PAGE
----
Candidates vie for veterans' vote in November - KWWL - Eastern Iowa Breaking News, Weather, Closings

Candidates vie for veterans' vote in November


Many voters will have military-related issues in mind as they head to the polls in November. That's especially true for the men and women who have served our country.

For the most part, what matters to veterans matters to the rest of us, like jobs, the economy, or education. But those who have served our country have a unique set of needs -- like medical care for vets with PTSD. And they're looking for lawmakers to make veterans issues a priority, whether that's in Des Moines or Washington.

Two years ago, the Independence High School gym filled with students and teachers ready to send off one of their own.

"I had a speech I wanted to say. But I couldn't talk. It was just too emotional, it was just too much," said SPC Will Overstreet at the time.

Overstreet went on to serve in Afghanistan with the largest deployment of Iowa National Guard Troops since World War II. When the men and women returned home, they faced a new set of challenges.

"Jobs, the GI bill, health benefits, PTSD and suicide prevention. Things like that. I've lost a friend recently, I know other friends who are going through Post Traumatic Stress and things like that," said Overstreet.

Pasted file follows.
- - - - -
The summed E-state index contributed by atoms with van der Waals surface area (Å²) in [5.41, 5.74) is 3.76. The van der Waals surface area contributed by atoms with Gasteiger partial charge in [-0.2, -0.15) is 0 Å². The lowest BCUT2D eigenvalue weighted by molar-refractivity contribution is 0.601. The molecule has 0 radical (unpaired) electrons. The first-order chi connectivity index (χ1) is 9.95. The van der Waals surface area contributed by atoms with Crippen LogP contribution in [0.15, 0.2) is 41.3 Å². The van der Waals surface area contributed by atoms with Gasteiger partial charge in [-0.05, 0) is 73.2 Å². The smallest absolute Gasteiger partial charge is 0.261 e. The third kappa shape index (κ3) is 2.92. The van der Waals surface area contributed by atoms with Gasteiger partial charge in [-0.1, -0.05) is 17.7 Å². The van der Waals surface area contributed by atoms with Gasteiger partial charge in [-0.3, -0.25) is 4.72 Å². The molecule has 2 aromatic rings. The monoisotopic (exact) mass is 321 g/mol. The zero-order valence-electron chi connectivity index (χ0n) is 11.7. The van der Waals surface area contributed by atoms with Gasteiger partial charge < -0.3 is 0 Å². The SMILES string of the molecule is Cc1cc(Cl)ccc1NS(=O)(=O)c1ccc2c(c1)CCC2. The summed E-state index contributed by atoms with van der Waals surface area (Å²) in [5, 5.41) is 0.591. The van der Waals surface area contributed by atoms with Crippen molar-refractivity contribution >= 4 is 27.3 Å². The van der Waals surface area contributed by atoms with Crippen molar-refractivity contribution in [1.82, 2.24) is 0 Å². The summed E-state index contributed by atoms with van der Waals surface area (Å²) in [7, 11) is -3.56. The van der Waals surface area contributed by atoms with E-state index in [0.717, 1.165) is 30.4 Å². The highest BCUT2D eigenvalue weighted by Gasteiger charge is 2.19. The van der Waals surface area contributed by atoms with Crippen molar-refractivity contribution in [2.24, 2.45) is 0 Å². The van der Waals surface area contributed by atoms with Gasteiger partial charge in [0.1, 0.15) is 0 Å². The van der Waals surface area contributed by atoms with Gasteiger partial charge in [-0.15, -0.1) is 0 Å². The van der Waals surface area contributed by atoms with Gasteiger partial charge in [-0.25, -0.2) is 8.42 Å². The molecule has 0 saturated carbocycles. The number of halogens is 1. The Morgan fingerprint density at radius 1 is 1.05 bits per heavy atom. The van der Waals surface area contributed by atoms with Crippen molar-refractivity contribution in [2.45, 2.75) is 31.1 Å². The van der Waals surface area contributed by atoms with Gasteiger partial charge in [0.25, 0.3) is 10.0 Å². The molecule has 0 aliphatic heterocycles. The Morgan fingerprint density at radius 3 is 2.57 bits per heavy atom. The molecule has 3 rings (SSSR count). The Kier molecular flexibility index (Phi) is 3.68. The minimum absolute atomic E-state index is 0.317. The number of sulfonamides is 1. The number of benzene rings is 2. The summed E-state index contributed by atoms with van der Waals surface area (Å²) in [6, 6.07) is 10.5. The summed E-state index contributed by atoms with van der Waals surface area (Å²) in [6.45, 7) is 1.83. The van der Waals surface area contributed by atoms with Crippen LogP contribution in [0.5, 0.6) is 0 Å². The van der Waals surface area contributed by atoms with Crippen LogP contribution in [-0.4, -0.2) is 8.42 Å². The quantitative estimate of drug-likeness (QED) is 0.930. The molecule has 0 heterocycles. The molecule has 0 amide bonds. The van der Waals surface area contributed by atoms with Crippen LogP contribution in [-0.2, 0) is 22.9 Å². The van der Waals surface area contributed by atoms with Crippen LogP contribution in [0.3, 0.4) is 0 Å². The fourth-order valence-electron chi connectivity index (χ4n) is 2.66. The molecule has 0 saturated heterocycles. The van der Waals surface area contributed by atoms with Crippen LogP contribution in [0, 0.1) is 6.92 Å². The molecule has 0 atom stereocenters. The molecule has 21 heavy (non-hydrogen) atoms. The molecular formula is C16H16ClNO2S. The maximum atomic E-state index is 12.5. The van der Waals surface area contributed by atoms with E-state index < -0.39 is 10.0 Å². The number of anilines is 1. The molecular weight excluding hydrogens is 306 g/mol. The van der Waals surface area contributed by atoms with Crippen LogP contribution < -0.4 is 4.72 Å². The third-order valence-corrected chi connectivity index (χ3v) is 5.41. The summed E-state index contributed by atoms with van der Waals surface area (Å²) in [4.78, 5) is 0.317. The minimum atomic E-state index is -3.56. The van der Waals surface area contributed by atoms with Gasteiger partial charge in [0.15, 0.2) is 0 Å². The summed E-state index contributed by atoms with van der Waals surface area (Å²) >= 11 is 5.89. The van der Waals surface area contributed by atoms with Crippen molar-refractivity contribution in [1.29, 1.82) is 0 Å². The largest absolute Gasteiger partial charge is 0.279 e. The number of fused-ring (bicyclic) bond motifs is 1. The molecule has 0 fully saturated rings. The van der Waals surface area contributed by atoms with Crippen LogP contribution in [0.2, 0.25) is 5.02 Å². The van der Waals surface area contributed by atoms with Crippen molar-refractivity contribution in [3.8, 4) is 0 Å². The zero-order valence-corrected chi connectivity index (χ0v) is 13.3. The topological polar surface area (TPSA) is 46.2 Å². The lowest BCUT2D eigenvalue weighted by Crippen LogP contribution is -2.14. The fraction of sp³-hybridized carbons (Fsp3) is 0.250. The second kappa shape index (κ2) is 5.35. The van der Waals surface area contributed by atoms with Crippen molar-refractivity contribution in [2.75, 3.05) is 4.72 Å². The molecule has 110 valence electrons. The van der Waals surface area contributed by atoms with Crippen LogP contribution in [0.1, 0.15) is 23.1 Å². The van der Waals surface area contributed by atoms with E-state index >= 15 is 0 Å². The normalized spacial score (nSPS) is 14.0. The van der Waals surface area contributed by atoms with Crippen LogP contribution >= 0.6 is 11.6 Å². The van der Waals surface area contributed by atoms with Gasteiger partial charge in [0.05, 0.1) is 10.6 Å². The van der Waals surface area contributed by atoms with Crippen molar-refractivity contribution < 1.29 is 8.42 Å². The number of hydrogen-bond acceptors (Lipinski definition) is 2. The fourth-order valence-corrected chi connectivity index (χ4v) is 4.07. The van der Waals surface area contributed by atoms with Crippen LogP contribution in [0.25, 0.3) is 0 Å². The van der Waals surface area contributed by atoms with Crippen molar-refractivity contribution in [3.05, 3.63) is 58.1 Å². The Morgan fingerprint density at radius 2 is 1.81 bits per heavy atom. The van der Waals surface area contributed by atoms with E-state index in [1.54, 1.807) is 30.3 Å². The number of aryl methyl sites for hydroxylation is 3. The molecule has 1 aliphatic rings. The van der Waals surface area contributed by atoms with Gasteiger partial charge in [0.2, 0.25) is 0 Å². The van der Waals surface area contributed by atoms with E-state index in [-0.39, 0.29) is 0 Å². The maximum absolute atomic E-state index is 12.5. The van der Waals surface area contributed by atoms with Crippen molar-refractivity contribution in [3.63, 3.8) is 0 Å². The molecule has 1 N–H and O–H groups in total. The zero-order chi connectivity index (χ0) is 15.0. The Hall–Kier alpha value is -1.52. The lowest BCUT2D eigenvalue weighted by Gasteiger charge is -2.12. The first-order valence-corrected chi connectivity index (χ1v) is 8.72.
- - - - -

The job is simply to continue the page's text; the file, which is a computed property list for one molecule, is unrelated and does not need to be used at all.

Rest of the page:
Local politicians realize they need to not only listen to the issues facing veterans, but also act on them.

"We have been incredibly progressive and forward thinking when it comes to the laws that we pass when it comes to veterans. We have an injured veterans program, that when they are injured overseas, we provide travel money for the family," said Sen. Jeff Danielson, (D) Cedar Falls.

"30 years ago, the GI bill was a big deal. I don't think we're using it much now. There's not quite as much emphasis on getting that education. And therefore jobs are probably not as readily available," said James Kenyon, (R) District 59 Candidate.

In a perfect world, veterans issues would be non-partisan. But the hope is, lawmakers will remember what the service members went through overseas, and back home, when making a decision which will impact current and former service members.

"Really, we just want to be taken care of when we get home. We don't ask for a whole lot more than that," said Overstreet.

Overstreet believes most veterans are active voters. However, they are not always active in the political scene. He'd like to see more young vets, in particular, reaching out to legislators and speaking out about these important issues.

Newly-formed organizations like "Iraq and Afghanistan Veterans of America" are working to educate legislators about veterans issues. That group alone has more than 200,000 members.

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